The former vice president has been an intermittent consumer of the arts, but cultural leaders credit him as a key source of government financial support.
By Graham Bowley
Joseph R. Biden Jr. is no aesthete. Not many presidential nominees have been, though some, after a stint in the White House, have decided to take up painting — with varying degrees of success.
But if Mr. Biden’s tastes run to 1967 Corvettes, Grisham novels and “Crocodile Rock,” he is, nonetheless, someone arts leaders say has always embraced the practical usefulness of the arts as an economic engine, political action trigger and community builder.
Mr. Biden’s attitude is “less from a consumer point of view and more about the inspirational value and transformational value of the arts,” said Robert L. Lynch, president and chief executive of Americans for the Arts, a national arts advocacy organization, who has tracked Mr. Biden’s support for the arts for decades. “It’s not, ‘Look, I loved this piece, or this song.’ It’s more about the bigger role of the arts in society.”
America already has a good idea of President Trump’s approach to the arts, which largely regards the world of culture as the habitat of effete liberalism and relies instead on promoting his support from celebrity performers like Ted Nugent, Lil Wayne or Kid Rock.
Mr. Trump’s signature cultural policy directive has been an effort to strip all funding from the National Endowment for the Arts and the National Endowment for the Humanities, two grant-giving agencies that have, nonetheless, survived despite conservative views that their missions are outside the core responsibilities of government.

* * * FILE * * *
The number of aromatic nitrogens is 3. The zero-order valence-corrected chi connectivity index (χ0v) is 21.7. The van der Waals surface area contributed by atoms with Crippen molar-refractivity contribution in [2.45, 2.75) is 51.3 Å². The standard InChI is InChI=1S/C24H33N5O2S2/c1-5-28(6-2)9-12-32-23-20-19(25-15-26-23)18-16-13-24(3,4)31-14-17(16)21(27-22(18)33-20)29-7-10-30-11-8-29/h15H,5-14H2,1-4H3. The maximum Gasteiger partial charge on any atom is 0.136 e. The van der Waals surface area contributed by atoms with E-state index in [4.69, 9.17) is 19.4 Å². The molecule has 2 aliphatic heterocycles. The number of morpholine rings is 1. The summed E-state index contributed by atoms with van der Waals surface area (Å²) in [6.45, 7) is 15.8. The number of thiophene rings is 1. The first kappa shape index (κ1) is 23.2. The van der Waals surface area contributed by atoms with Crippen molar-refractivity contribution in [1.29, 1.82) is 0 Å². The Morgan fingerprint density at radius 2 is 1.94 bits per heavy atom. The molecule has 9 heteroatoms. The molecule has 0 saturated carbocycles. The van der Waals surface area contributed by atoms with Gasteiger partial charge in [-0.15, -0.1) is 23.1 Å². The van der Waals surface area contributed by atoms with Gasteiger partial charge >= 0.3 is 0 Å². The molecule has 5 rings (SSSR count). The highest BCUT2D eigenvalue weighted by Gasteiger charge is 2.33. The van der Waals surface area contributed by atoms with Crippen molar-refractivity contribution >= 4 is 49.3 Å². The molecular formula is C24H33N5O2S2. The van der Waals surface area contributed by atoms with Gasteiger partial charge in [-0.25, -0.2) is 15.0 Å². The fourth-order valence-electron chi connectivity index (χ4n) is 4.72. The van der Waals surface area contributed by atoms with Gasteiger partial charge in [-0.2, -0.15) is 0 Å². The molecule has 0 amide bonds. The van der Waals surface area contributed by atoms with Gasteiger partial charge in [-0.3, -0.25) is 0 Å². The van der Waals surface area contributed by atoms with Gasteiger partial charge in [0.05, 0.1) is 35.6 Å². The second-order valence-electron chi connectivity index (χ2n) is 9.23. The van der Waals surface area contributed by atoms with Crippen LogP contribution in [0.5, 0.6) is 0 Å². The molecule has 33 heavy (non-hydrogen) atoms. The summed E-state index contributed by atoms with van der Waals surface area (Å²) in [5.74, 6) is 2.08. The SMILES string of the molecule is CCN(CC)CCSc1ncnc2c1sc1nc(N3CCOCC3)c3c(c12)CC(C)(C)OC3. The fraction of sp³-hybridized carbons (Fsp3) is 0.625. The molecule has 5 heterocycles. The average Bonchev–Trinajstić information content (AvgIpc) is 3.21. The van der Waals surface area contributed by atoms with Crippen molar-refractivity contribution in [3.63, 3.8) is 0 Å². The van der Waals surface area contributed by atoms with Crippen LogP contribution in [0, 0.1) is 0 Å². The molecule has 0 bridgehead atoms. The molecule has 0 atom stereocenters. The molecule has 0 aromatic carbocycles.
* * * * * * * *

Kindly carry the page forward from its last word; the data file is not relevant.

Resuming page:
But Mr. Biden’s perspectives on the arts, and what sort of impact his presidency might have on cultural organizations, has received little attention, particularly in a rancorous campaign dominated by the pandemic, health care and other contention issues.
The leaders of cultural organizations say that as a Democratic Senator from Delaware, and then as vice president, Mr. Biden was a consistent advocate for government funding for the arts. Last month, he won the endorsement of the Actors’ Equity Association, the union for actors and stage managers, only the second time in its history it has made a presidential endorsement. (It backed Hillary Clinton in 2016.)
“Vice President Biden understands that the arts are a critical driver of healthy and strong local economies in cities and towns across the country,” said Kate Shindle, president of Actors’ Equity, in a statement.
Jane Alexander, the actress who was chairman of the National Endowment for the Arts from 1993 to 1997, recalled walking with Mr. Biden from Union Station to Capitol Hill shortly after the Republicans had taken both houses of Congress in the 1994 elections and some were assailing the organization she ran. He was not making fiery speeches, but she said she knew she could count on his support.
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